The weather toyed with this Test throughout, threatening to submerge Lord's on the second morning, disrupting play on every day bar one, and tantalisingly whisking victory from England on the last afternoon. Not that they could lump all the blame on the clouds. England had bowled beautifully to dismiss India for 201 before lunch on Saturday, but were left to rue a dilatory over-rate on day five. In dwindling light, with rain circling ever closer and Panesar bowling much of the time, they should have managed more than 14 an hour. They conjured nine wickets and came within a whisker of the tenth but, despite the presence of Harry Potter (or his cinematic embodiment, Daniel Radcliffe), there was no magic ending - at least not for England. India survived 96 overs, the longest innings of the match. At the heart of this enthralling game was cricket's utter unpredictability. On the first day, England's batsmen effortlessly took advantage of a decent wicket and Indian bowling too close to leg stump; in the evening session, the scoreboard read 218 for one. Yet with the weather shifting the balance from bat to ball, the next 38 wickets produced just 845 more runs. The pitch stayed true, but the rain that drowned Friday morning caused the ball to swing as if it were early May, and the pace bowlers revelled in the chance to show off their dark arts. Two in particular cast a spell over the batsmen: Anderson and Zaheer Khan moved the ball both ways, and late, causing havoc. In such conditions, Pietersen's second-innings hundred - he said he had never played better - was a masterpiece, even if it could not quite deliver victory. England fielded a green attack. Convinced that Tendulkar was susceptible to bounce, the selectors had drafted in the uncapped 6ft 6in Stuart Broad after Steve Harmison exacerbated a hernia injury. Then Hoggard dropped out with a back spasm, and Chris Tremlett, an inch taller than Broad, arrived. Apparently a real handful in the nets, Tremlett was chosen ahead of Broad despite not being in the original squad. He became only the sixth grandson to follow his grandfather into Test cricket: Maurice Tremlett played three times against West Indies in 1947-48. Anderson came in for his first home Test in almost three years, and the combined experience of the bowling quartet - 127 wickets in 37 Tests - was less than Zaheer's 142 in 47, never mind Kumble's 552 in 115. For the first time, England could field none of the five bowlers who wrested back the Ashes in 2005, though they hardly noticed their absence. India played two wicketkeepers, Karthik as a specialist opener. Vaughan chose to bat under high cloud and, as Strauss and Cook punished wayward bowling, runs flooded the morning session. The good pitch and a bad forecast made a draw seem inevitable. Ganguly removed Cook with an inswinger, his first Test wicket in 18 months, but Strauss - spared on 43 when Karthik spilled a straightforward chance off a crooked cover drive - and Vaughan settled in. Strauss was on 96 when the pressure caused by a run of 42 international innings without a hundred told. Thinking to end the drought in the grand manner, he shimmied down the wicket to Kumble, who slid the ball through quickly. Dravid pocketed the edge at slip, his 150th Test catch. Even after faltering to 268 for four at the close, England seemed set for a dominant score. Next morning's monsoon came straight from the Old Testament. By 12.45, after two inches of rain, the outfield looked likelier to host a regatta than a Test. Optimists talked of an hour or two in the evening, pessimists of a washout. The groundstaff fell into a third category: miracle-workers. Thanks to their hard graft - and two miles of drainage installed for ?1.25m in 2002 - play resumed at 1.50. Refunding a Friday sell-out would have cost around ?1.5m. However, the restart was so astoundingly prompt that the ground was three-quarters empty. It wasn't just spectators caught by surprise: there was a shock for the batsmen in this post-diluvian world. No cover could have prevented all moisture reaching the pitch, and the combination of swing, the new ball and better direction produced a flurry of wickets. Zaheer, after persistently troubling Pietersen, at last found his edge. He walked immediately, only to see the England balcony gesturing at the giant screen. Pietersen turned back towards the square and, moments later, was controversially reinstated. Ranjan Madugalle, the referee, gave the official sequence of events: Dhoni dives and clings on; umpire Taufel upholds Zaheer's appeal with Pietersen already heading for the pavilion. But Bucknor, the square-leg umpire, his view impeded by a fielder, doubts whether the ball has carried; he tells Taufel, who refers to the TV umpire. At this point, England team-mates signal to Pietersen that the third umpire is about to make a ruling, which eventually results in a reprieve. Whatever the precise order, Pietersen made no use of his reins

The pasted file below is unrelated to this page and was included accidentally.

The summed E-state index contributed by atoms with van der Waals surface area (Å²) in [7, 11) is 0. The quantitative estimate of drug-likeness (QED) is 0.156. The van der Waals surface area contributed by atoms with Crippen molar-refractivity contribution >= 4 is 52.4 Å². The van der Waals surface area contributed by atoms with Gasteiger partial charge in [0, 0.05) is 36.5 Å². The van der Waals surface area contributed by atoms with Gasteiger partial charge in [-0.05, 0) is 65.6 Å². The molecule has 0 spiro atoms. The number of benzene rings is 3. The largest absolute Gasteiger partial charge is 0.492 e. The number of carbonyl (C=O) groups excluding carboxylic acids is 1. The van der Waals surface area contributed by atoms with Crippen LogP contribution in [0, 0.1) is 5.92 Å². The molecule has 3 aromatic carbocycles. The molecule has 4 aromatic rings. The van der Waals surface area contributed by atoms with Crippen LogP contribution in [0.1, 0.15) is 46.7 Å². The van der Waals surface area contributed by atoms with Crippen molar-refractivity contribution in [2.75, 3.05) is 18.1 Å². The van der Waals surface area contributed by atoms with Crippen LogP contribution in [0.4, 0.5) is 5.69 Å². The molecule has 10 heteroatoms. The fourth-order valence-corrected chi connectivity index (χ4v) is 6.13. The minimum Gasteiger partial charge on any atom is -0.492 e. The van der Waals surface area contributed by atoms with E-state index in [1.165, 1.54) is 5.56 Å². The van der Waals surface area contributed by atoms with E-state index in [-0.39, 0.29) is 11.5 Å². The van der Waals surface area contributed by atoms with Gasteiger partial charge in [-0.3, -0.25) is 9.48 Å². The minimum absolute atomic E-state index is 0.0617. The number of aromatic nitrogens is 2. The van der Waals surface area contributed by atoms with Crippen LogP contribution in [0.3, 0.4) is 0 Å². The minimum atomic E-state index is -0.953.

The Alaskan Interior. July 1986.